Film - Certain Women


On DVD now and Winner of Best Film at last year's London Film Festival, Certain Women is watched by our own very certain woman, Ren Zelen...

Director: Kelly Reichardt
Writers: Kelly Reichardt (screenplay), based on short stories by Maile Meloy
Starring: Laura Dern, Michelle Williams, Lily Gladstone, Kristen Stewart, James Le Gros, Jared Harris, Rene Auberjonois, Sara Rodier


In Certain Women, an adaptation of short stories by Maile Meloy, Kelly Reichardt has once again delivered a low-key, downbeat drama, in which we observe the loosely intersecting lives of three women living in a backwater of Montana.

The first vignette opens shortly after a sexual tryst between lawyer Laura Wells (Laura Dern) and a bearded, rugged man named Ryan (James LeGros). Once dressed and arriving at her law offices, Laura is confronted by her affable but persistent client, Fuller (Jared Harris), who is hounding her and doggedly seeking compensation for an office accident which has affected his vision.

He continues to refuse to accept Laura’s assessment that he has no case. Tired of his badgering, she capitulates and agrees to take him to consult a male lawyer in a nearby town, who offers the same counsel. Fuller ostensibly agrees to accept his situation once the male lawyer reiterates Laura’s advice, but continues to emotionally blackmail her into giving him her time and sympathy, until the situation escalates.

In the second segment, Laura’s lover Ryan is revealed as being a married man. His wife is businesswoman Gina (Michelle Williams). The couple have a rather chilly relationship, where Gina is the more proactive, dynamic partner. We join her as she is pensively walking back to the spot where they have been camping, along with their resentful teenage daughter Guthrie (Sara Rodier). This is on a plot of land on which Gina would like to build a house using local materials.

On their way back to the city, the family stop to visit Albert (Rene Auberjonois), a family friend, in an effort to persuade him to sell some vintage sandstone that is lying unused in his yard, so that they can incorporate it into the house they are hoping to build.

Gina makes the request and attempts to negotiate an exchange, but is consistently ignored as Albert looks to the uninterested Ryan for confirmation throughout the proceedings. Although Ryan acknowledges Gina as ‘The Boss’ regarding business matters, Albert continues to pay no attention to her or her efforts at polite conversation.

The third section is the most affectingly emotional, thanks to a wonderfully expressive performance by Lily Gladstone, playing a young Native-American woman leading a lonely existence looking after horses on an isolated ranch.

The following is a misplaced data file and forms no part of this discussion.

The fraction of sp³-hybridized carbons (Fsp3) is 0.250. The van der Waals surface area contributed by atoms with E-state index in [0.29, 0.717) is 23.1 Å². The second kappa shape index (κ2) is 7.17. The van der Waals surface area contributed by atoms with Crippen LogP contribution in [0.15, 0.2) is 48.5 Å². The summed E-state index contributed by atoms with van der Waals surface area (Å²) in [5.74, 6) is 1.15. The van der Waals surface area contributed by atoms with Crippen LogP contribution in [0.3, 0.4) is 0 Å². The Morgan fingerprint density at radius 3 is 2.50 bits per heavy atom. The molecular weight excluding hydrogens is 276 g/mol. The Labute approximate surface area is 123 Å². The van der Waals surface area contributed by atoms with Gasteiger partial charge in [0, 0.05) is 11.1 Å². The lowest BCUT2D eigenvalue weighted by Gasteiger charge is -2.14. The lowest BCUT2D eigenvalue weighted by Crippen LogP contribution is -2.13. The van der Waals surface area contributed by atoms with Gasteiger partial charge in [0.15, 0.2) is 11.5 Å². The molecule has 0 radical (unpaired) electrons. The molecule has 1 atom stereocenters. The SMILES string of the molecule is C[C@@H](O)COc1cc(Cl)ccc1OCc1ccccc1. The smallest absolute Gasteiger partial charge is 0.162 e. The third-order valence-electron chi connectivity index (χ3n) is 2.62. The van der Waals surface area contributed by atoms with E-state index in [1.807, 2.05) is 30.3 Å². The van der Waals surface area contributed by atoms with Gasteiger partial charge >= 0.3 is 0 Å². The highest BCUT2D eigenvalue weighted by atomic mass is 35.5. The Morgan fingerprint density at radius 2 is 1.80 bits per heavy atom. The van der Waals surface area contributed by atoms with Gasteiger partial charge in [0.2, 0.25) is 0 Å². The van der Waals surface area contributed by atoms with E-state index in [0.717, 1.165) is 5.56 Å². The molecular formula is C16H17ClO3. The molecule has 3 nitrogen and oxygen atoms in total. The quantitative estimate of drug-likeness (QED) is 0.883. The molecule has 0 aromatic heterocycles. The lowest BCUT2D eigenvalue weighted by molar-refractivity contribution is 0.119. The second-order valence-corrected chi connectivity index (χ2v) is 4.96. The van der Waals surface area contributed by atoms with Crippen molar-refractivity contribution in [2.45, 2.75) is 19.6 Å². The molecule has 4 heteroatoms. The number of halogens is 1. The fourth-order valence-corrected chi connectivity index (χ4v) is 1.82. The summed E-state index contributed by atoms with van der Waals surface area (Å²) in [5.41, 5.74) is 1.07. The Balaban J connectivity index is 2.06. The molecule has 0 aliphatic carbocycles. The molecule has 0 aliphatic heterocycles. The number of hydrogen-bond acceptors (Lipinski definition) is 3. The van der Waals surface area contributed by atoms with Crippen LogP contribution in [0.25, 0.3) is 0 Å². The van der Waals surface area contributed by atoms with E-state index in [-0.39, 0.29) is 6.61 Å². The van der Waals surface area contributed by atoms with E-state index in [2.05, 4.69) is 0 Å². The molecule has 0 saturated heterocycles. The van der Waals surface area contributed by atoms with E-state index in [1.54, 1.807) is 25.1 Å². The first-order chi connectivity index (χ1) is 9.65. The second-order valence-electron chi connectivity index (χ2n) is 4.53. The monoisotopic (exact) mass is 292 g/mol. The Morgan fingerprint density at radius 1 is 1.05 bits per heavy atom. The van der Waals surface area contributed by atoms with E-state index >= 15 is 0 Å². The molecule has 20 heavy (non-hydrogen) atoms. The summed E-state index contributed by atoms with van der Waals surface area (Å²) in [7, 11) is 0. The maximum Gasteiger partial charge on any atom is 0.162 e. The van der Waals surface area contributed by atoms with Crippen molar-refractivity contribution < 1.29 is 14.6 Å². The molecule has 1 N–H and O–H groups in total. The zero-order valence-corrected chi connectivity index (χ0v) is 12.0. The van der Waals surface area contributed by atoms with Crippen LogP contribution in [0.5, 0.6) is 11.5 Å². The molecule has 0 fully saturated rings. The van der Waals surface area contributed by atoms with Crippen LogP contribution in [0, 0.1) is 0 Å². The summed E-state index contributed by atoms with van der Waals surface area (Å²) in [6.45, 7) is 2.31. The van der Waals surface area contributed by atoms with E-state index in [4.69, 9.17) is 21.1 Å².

Starved of human interaction, she impulsively joins an evening class on education law in the nearest small town, and is attracted to its instructor, Elizabeth (Kristen Stewart), an overworked law-school graduate, who is despondent to find that she has a four-hour drive, there and back, to fulfil her commitment to the class.

The girl hangs back after the lesson and the teacher asks her if she knows somewhere in the small town where she might eat dinner. So begins a weekly event which breaks the crushing isolation and routine of the unnamed ranch hand, and soon the connection becomes deeply emotionally significant to her. However, one night Elizabeth does not arrive, and a local male replacement explains that she had found the commute too arduous…

For almost two hours, director Reichardt observes each character, following their most mundane everyday actions. The viewing experience proves to be meandering and sometimes downright tedious, but perhaps that is the point. ‘Certain’ women are little noticed, by storytellers, film makers or dramatists. They live unremarkable lives in unremarkable places, and their struggle lies in being noticed and being heard.

In these backwaters, women’s words, opinions and actions are ignored simply because they are women. Here, men still prefer to listen to other men, just because they’re men, even though they may be less competent or even if they offer the same advice, requests or opinions.

Dern and Williams play intelligent and active women who are being ground down by the disregard in which they are held. Under their contained demeanour, they are simmering with resentment and frustration, which poisons their achievements and their relationships.

The conscientious ranch-hand, sensitively played by Lily Gladstone, is being slowly crushed under the weight of her marginalization and lack of human contact.

These are austere, melancholy tales, punctuated by sparse dialogue and underpinned by wintry scenery. In some ways, these stories are probably even more poignant in their original form - written on the page, but in Certain Woman we have a cinematic representation of women at odds with their hidebound rural surroundings.




Copyright R.H. Zelen – ©RenZelen 2017 All rights reserved.

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